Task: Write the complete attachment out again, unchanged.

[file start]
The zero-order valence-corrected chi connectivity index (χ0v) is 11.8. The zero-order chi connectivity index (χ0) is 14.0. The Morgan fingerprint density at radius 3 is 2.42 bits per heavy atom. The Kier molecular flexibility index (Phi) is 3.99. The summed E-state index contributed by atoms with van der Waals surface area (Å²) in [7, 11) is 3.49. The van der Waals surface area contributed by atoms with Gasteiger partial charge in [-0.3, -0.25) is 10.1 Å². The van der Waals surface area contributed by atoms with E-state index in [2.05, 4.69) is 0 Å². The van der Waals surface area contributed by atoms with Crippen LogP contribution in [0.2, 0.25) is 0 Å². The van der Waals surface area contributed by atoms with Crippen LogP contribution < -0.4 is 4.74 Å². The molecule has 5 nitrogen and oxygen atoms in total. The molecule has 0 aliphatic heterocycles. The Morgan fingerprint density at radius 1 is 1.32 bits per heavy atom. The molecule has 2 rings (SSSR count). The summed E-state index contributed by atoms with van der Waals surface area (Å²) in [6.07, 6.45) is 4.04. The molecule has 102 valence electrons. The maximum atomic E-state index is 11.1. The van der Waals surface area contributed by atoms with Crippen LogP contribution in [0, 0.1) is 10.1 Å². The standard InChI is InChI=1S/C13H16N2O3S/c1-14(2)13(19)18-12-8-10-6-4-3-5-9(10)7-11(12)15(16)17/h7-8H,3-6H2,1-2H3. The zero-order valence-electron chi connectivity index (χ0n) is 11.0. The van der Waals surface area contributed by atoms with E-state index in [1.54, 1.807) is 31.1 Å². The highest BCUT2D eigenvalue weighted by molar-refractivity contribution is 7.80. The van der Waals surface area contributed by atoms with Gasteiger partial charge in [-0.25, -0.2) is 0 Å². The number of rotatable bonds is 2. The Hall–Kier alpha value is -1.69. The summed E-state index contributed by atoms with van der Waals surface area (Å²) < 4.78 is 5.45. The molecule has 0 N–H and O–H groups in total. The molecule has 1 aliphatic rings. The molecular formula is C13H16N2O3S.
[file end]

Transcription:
The zero-order valence-corrected chi connectivity index (χ0v) is 11.8. The zero-order chi connectivity index (χ0) is 14.0. The Morgan fingerprint density at radius 3 is 2.42 bits per heavy atom. The Kier molecular flexibility index (Phi) is 3.99. The summed E-state index contributed by atoms with van der Waals surface area (Å²) in [7, 11) is 3.49. The van der Waals surface area contributed by atoms with Gasteiger partial charge in [-0.3, -0.25) is 10.1 Å². The van der Waals surface area contributed by atoms with E-state index in [2.05, 4.69) is 0 Å². The van der Waals surface area contributed by atoms with Crippen LogP contribution in [0.2, 0.25) is 0 Å². The van der Waals surface area contributed by atoms with Crippen LogP contribution < -0.4 is 4.74 Å². The molecule has 5 nitrogen and oxygen atoms in total. The molecule has 0 aliphatic heterocycles. The Morgan fingerprint density at radius 1 is 1.32 bits per heavy atom. The molecule has 2 rings (SSSR count). The summed E-state index contributed by atoms with van der Waals surface area (Å²) in [6.07, 6.45) is 4.04. The molecule has 102 valence electrons. The maximum atomic E-state index is 11.1. The van der Waals surface area contributed by atoms with Crippen LogP contribution in [0, 0.1) is 10.1 Å². The standard InChI is InChI=1S/C13H16N2O3S/c1-14(2)13(19)18-12-8-10-6-4-3-5-9(10)7-11(12)15(16)17/h7-8H,3-6H2,1-2H3. The zero-order valence-electron chi connectivity index (χ0n) is 11.0. The van der Waals surface area contributed by atoms with E-state index in [1.54, 1.807) is 31.1 Å². The highest BCUT2D eigenvalue weighted by molar-refractivity contribution is 7.80. The van der Waals surface area contributed by atoms with Gasteiger partial charge in [-0.25, -0.2) is 0 Å². The number of rotatable bonds is 2. The Hall–Kier alpha value is -1.69. The summed E-state index contributed by atoms with van der Waals surface area (Å²) < 4.78 is 5.45. The molecule has 0 N–H and O–H groups in total. The molecule has 1 aliphatic rings. The molecular formula is C13H16N2O3S.